Troublemaker’ fights secrecy in government
The Capital(Annapolis, Maryland) publishes an article on J.H. Snider’s local open government efforts.
Eric Hartley, ‘Troublemaker’ fights secrecy in government,” Capital, May 30, 2010, p. C1.
Jim Snider has a theory about why it’s often so difficult to get information out of government agencies.
It goes like this: “The only people who want information are troublemakers.”
This, Snider believes, explains why he was regarded so suspiciously (and charged hundreds of dollars) when he asked for several years’ worth of County Council minutes. What was he up to, anyway?
Snider, who lives in Severna Park, is a political scientist by trade. He writes and speaks widely about “e-democracy” and has been a congressional staffer and a fellow at the New America Foundation.
Snider, 51, also trains his eye and pen on local politics, particularly the school system and county Board of Education. In his own professorial style, this rumpled academic is a relentless crusader for more information, better organized information and fewer barriers to access.
He scoffs at government officials’ excuses and explanations for not making information more accessible. And he exhibits a frank cynicism about their motivations.
Snider believes most bureaucrats and elected officials live by a philosophy he paraphrased from German sociologist Max Weber: “The less information you give out, the better off you are, period.”
Elected officials and staff deny up and down that they are secretive.
Bob Mosier, who as public information officer for county schools is often the target of Snider’s ire, said more things are going on the system’s website, aacps.org, all the time. Just recently, data on achievement, enrollment and out-of-area transfers were added to pages on individual schools in response to parent requests.
And Mosier, a former newspaper reporter and editor at The Capital and the Maryland Gazette, said his background as a journalist has led him to push employees to hand over information more readily.
What would government officials have to gain by making it difficult? In short, the more information you have, the easier it is to hold government officials accountable.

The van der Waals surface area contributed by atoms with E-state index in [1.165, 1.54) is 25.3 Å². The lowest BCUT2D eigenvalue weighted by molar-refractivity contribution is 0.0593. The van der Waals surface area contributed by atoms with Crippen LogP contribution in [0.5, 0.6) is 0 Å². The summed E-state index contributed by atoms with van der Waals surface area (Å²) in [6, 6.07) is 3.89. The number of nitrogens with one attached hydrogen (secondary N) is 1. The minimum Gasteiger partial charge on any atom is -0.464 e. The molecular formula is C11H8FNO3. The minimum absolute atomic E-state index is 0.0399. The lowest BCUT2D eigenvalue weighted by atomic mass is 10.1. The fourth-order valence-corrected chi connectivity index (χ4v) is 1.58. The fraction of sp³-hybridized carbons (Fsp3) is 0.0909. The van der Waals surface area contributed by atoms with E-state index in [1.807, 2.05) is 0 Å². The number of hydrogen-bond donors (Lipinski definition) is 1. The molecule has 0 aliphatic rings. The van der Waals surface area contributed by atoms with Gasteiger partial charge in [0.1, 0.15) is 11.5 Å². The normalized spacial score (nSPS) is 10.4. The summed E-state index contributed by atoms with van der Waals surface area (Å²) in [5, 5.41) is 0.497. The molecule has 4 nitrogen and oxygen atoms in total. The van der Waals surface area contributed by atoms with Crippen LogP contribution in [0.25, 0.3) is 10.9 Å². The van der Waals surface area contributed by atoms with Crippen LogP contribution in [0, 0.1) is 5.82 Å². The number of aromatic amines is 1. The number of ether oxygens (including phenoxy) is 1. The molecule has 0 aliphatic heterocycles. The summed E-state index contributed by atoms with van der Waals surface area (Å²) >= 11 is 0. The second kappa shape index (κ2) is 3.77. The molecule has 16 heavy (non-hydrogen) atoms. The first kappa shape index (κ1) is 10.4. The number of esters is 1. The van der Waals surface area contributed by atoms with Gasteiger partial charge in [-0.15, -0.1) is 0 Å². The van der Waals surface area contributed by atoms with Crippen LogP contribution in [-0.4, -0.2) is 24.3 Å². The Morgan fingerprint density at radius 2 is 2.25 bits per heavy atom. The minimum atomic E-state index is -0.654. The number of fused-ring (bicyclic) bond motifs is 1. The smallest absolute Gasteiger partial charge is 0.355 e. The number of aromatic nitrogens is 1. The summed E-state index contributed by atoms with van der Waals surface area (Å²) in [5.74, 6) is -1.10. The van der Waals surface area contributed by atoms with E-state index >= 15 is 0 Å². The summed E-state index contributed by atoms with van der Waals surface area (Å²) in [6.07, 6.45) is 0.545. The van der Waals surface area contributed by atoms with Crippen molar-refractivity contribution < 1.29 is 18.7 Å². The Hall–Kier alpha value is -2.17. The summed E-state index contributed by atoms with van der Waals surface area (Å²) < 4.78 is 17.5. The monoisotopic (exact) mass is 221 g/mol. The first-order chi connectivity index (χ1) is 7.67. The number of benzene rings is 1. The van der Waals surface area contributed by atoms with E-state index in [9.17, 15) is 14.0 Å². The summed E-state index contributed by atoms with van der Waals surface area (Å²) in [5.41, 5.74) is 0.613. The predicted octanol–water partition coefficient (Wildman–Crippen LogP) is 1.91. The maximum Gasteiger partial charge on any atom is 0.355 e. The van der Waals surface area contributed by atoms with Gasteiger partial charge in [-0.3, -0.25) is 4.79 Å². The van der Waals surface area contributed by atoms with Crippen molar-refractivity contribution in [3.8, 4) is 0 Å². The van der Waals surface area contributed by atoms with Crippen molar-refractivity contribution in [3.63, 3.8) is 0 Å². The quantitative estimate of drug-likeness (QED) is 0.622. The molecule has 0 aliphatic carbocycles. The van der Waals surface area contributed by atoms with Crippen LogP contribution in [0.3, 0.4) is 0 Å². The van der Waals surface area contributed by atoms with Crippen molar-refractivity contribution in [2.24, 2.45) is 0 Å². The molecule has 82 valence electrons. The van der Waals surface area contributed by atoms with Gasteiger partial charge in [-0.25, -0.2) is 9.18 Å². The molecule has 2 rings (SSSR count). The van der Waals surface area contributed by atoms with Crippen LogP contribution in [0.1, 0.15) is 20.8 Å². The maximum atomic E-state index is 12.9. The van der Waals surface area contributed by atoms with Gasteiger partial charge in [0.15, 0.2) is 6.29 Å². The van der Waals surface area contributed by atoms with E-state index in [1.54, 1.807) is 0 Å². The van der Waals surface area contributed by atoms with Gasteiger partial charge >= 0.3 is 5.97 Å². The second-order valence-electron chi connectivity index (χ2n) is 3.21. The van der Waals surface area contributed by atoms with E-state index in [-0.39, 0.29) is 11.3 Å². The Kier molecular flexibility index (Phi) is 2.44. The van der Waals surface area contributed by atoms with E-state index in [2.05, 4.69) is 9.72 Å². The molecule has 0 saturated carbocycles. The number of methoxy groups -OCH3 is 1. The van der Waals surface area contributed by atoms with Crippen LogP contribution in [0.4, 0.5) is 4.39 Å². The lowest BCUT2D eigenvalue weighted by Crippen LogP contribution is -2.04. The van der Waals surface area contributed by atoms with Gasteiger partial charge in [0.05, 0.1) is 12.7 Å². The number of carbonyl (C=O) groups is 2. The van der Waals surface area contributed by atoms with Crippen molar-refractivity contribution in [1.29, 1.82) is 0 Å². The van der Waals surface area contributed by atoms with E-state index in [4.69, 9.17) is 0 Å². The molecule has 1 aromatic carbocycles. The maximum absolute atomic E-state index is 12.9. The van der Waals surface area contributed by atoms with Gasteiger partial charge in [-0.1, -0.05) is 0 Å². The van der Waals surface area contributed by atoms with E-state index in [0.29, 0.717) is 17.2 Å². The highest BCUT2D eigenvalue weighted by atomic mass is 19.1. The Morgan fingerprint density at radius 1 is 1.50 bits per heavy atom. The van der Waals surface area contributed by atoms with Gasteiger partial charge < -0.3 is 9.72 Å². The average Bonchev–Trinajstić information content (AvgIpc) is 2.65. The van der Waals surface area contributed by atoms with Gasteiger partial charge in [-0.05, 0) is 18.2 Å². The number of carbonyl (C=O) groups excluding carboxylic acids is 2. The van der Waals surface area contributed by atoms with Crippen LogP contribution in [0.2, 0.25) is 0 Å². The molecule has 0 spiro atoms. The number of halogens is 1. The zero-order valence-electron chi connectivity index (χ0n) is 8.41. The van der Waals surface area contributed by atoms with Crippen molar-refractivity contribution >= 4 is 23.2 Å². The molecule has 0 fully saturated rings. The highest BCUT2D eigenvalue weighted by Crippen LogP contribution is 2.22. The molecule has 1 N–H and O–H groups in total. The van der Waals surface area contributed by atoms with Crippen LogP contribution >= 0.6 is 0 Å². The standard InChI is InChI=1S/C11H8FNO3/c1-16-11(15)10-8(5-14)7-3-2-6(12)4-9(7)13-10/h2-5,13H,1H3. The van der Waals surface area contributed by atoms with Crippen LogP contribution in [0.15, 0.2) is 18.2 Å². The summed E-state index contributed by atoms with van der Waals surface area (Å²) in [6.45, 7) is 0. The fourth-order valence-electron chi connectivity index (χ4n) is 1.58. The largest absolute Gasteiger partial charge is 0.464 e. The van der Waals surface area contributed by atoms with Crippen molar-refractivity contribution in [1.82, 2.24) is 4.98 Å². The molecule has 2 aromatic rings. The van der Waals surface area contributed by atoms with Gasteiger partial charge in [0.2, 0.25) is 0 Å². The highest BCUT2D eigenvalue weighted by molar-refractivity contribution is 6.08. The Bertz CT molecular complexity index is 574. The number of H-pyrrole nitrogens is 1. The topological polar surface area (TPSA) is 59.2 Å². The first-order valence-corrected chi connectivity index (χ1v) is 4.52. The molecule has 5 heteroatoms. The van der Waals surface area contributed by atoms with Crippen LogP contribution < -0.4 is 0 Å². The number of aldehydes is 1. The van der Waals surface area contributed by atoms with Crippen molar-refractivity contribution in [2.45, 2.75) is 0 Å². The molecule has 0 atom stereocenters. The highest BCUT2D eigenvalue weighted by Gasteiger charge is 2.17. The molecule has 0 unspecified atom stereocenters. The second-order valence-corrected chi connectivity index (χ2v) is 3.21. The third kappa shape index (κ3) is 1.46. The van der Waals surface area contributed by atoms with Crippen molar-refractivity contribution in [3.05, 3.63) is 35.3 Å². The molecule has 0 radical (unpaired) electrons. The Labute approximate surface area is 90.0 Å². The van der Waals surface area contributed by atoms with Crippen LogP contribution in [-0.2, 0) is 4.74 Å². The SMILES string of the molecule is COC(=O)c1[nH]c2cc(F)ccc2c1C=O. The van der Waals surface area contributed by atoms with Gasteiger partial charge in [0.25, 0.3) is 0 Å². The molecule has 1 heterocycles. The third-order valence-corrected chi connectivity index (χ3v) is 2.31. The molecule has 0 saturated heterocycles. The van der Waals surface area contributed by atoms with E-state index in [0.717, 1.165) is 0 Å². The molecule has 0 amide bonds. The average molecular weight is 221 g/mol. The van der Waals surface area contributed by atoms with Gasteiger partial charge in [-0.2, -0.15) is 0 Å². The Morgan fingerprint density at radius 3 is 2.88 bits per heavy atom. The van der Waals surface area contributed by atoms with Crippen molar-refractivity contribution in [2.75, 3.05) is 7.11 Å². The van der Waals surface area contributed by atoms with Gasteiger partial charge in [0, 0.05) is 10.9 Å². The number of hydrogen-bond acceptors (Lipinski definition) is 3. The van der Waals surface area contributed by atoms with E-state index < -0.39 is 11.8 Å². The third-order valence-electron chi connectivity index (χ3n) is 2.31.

Snider competed for a seat on the school board and one in the House of Delegates, both in 2002. He lost, so he has concentrated on pushing for change as an outsider.
He runs a website called iSolon.org, named after the founder of Greek democracy, Solon, a hero of Snider’s. He said he operated his family dinner table as “an academic seminar,” and it showed. Two of his daughters, Pallas and Sage, served as student school board members.
Snider is now the vice chairman of the Citizen Advisory Committee, which gives regular reports to the school board.
He said he’s frustrated, though not surprised, by the pathetic level of citizen involvement in most civic bodies.
The county Board of Education gets to decide how to spend nearly $1 billion a year, yet for the most part only a few regulars show up at meetings. And almost no members of the public show up at the meetings of the School Board Nominating Commission, which picks school board members.
Why isn’t there more involvement or more outrage? Mainly because people don’t know what they don’t know.
Mosier said his office fields lots of requests for information of all kinds, so Snider is wrong to say only “troublemakers” want information.
“We’re getting more and more requests from parents as budgets get tighter and resources get more scarce and parents want to know why my child’s school can’t get funding until 2014,” he said, using a generic example.
But aside from reporters and parents with such concerns, the most frequent seekers of information include contractors who want details on construction projects, Mosier said. In other words, it’s mostly people with a vested interest who ask questions.
It’s true that a lot of routine information is released. But what about the information Mosier and his colleagues don’t want you to know?
Snider said he was once given a quote of $1 million when he requested school employees’ e-mails because he was seeking so many. School officials have said they can only keep most e-mail for 30 days because of technological limitations, and they charge a per-page fee for printouts of requested e-mails rather than providing them electronically.
If there was true dedication to openness, none of this would be the case.
For example, Google offers a free e-mail service to school systems that archives e-mails essentially forever and allows them to be searched in seconds by key word, date range, sender or recipient. Prince George’s County schools use this service, called Google Apps, in part because it makes it much easier to recover e-mail for investigations or legal discovery.
Snider sees some hope. As younger people who live online become parents, they will increasingly see how behind the times their government can be.
These issues can seem complicated. But Snider proposed a simple equation: “public = online.”
A lot of information is nominally public, but inaccessible in practical terms because of expense or some supposed technological hurdle.
If you can’t “Google the school board,” Snider said – and you cannot in any real sense – its work is not truly public.